New York’s congressional delegation has appealed to Big Apple Mayor Eric Adams not to proceed with his plan to ban chocolate milk in N.Y. schools.

In a letter they sent last week, the Empire State lawmakers asked Adams to hold off on his effort to ban chocolate milk, arguing that children won’t drink the plain stuff and will miss out on essential nutrients as a result.

“We are committed to supporting the dairy farmers, producers, and agriculture partners across New York, while also ensuring that children in NYC schools have access to critical, life-enhancing nutrients,” the lawmakers said.

Sources said Upstate Rep. Elise Stefanik (R-N.Y.) already introduced the Protecting School Milk Choices Act of 2022 last week to prevent schools from eliminating chocolate milk.

Rep. Antonio Delgado (D-N.Y.) is also pushing the Whole Milk for Healthy Kids Act which lauded “dairy’s central role in providing essential nutrients” and asks for the feds to allow chocolate-flavored whole milk along with a low-fat version.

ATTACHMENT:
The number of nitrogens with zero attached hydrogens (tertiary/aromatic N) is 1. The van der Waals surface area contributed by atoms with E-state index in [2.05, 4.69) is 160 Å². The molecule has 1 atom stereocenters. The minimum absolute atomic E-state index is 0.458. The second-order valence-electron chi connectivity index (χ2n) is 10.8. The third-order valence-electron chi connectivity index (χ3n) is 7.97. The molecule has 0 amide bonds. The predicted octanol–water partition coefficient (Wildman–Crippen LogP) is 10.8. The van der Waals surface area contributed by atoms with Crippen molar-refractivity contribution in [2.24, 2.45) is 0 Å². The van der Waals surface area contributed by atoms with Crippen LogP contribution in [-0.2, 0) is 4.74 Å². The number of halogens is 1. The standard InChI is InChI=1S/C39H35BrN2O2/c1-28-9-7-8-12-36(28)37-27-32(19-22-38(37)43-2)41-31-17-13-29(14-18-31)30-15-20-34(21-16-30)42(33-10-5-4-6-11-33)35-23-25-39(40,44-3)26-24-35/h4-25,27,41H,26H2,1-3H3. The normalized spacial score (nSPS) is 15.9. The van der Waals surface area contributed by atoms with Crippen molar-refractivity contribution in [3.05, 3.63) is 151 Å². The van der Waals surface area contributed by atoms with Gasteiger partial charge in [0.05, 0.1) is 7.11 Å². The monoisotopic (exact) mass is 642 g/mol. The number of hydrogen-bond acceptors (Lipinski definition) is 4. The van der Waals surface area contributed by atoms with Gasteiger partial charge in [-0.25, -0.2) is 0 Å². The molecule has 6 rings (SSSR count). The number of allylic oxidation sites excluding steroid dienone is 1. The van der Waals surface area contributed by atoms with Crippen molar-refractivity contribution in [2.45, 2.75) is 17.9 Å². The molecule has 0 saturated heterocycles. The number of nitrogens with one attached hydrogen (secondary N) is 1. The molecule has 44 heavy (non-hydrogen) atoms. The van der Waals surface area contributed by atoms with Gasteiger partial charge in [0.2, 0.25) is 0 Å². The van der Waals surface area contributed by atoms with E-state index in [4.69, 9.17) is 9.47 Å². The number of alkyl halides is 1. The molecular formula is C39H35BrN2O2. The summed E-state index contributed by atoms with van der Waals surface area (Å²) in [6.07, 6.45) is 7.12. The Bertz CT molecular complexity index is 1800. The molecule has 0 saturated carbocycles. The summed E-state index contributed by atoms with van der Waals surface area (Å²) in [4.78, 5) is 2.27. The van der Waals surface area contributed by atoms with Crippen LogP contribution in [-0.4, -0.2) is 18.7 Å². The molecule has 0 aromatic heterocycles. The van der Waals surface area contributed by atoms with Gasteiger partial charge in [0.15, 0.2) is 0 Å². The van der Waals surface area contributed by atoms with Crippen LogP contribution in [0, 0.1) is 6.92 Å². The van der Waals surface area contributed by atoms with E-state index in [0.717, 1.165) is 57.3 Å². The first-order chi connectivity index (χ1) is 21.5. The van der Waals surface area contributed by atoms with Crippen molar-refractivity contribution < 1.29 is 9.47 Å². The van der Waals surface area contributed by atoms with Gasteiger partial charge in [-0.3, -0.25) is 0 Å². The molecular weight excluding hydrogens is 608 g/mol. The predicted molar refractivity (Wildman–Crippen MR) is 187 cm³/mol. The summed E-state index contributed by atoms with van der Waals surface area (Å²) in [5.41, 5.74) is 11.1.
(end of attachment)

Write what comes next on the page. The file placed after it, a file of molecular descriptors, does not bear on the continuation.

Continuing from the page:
According to reports, Democrats like Rep. Grace Meng (D-N.Y.), who represents Queens, and Rep. Sean Patrick Maloney (D-N.Y.) also back the effort, along with most of the state’s handful of GOP lawmakers in D.C.

“Unfortunately, for many NYC families, the meals children receive in schools are their only source of many recommended nutrients,” the lawmakers added.

The appeal of the lawmakers has the full support of the dairy farmers who worry that the “demonization” of cow’s milk will turn an entire generation against drinking milk and other dairy products.

“Kids need access to milk,” Jim Mulhern, president, and CEO of the National Milk Producers Federation said.

“It provides students one of the most complete nutrient packages around,” Mulhern added.

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